It’s widely accepted that our environment is in crisis. Less widely recognized is that three quarters of environmental damage is due to cities – the places where most of us live. As this powerful new book elucidates, global sustainability is therefore directly dependent on urban design.
In Living Architecture, Living Cities Christopher Day and Julie Gwilliam move beyond the current emphasis on technological change. They argue that eco-technology allows us to continue broadly as before and only defers the impending disaster. In reality, most negative environmental impacts are due to how we live and the things we buy. Such personal choices often result from dissatisfaction with our surroundings. As perceived environment has a direct effect on attitudes and motivations, improving this can achieve more sustainable lifestyles more effectively than drastic building change – with its notorious performance-gap limitations. As it’s in places that our inner feelings and material reality interact, perceived environment is place-based. Ultimately, however, as the root cause of unsustainability is attitude, real change requires moving from the current focus on buildings and technology to an emphasis on the non-material.
Featuring over 400 high quality illustrations, this is essential reading for anyone who believes in the value and power of good design. Christopher Day’s philosophy will continue to inspire students with an interest in sustainable architecture, urban planning and related fields.
Table of Contents
PART 1: LIFE-SUPPORTING ENVIRONMENT: METHOD OR APPROACH? 1. The environmental crisis: ecological or experiential? 2. Anticipating coming unknowns 3. Environmental impacts PART 2: EXPERIENTIAL ENVIRONMENT 4. Perceived reality: sensory experience 5. Soul and spirit nourishment PART 3: PLACE: THE SETTING FOR EVERYDAY LIFE 6. Placemaking for people 7. Place: identity, continuity and integrity 8. Design for community 9. Getting around cities 10. Connectivity 11. Use, space and life 12. Design for security PART 4: PROCESSES, DRIVERS AND OUTCOMES 13. Settlement form, space and life 14. Design processes: how, by whom, how fast? 15. Economic vigour as process-driver and shaper 16. The primary change-driver: money 17. Sustainability and economics PART 5: LIVING WITH A CHANGING WORLD 18. Future climate: future issues 19. Design with the elements 20. Ecological design: energy aspects 21. Cyclic systems 22. Habitat 23. Bio-climatic placemaking 24. Design for demanding climates 25. Everything change: future-proofing 26. Material applications: eco-towns, eco-projects and eco-regeneration 27. New situation: new approaches 28. Sustainability or sustenance? Illustration credits Index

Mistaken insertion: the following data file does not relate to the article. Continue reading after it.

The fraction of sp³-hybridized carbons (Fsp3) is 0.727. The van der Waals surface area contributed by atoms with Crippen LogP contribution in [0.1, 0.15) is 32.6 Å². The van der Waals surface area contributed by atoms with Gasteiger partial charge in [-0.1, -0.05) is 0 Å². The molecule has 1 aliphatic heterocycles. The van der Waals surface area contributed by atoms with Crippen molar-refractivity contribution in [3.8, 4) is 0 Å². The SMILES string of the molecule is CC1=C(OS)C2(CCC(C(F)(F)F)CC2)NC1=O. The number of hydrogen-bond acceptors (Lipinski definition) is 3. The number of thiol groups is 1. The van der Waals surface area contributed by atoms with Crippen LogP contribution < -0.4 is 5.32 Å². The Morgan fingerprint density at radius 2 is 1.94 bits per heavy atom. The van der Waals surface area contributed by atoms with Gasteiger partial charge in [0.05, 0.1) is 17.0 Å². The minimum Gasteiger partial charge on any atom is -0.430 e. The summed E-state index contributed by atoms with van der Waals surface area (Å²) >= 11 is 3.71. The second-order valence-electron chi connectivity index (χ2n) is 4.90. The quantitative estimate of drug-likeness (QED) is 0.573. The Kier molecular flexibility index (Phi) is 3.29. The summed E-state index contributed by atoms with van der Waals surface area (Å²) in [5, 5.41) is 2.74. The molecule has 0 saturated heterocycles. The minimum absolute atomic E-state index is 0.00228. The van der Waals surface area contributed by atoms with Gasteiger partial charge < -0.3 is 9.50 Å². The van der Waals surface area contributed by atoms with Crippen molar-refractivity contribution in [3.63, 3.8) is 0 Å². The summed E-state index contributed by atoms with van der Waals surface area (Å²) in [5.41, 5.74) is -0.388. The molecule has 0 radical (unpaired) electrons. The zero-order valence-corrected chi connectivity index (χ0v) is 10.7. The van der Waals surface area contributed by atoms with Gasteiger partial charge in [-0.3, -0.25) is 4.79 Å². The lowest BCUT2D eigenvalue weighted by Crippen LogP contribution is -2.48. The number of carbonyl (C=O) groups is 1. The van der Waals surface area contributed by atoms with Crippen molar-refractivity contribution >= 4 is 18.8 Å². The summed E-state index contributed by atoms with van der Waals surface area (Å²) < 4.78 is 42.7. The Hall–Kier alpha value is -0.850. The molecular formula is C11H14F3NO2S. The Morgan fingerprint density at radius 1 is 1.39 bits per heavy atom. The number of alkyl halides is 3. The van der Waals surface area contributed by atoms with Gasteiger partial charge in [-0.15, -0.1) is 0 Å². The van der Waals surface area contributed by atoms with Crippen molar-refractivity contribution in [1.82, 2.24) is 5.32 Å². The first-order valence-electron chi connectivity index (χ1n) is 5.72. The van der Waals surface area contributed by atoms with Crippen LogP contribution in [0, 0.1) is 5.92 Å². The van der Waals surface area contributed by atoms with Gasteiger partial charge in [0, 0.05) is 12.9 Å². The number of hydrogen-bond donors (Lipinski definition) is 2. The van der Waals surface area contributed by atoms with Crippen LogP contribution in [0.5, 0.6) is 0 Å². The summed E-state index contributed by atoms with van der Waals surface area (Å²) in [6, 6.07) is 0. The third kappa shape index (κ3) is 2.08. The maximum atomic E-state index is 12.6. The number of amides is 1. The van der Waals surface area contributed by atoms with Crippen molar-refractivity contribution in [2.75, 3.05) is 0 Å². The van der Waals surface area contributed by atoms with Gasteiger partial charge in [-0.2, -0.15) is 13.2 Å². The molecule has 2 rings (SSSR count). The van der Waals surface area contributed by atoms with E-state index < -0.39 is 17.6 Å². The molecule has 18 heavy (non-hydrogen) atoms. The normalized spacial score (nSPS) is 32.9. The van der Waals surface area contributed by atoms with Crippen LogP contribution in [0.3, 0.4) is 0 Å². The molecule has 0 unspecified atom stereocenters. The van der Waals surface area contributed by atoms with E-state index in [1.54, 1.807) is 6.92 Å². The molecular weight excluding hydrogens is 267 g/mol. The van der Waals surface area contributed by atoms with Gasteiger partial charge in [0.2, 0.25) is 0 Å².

Christopher Day was an eco-architect, self-builder and sculptor. He designed buildings in line with the ecological principles of his books and won several awards. A former visiting professor at Queen’s University, Belfast, he also designed, consulted, taught and lectured in over 20 countries worldwide, from California to Siberia, Sweden to New Zealand: wide-ranging climates and cultures. He was awarded an MBE for his services to architecture and innovation in the 2016 Queen’s Birthday Honours list. His previous publications include Places of the Soul 3rd edition, Consensus Design, Environment and Children and Spirit and Place, also available from Routledge.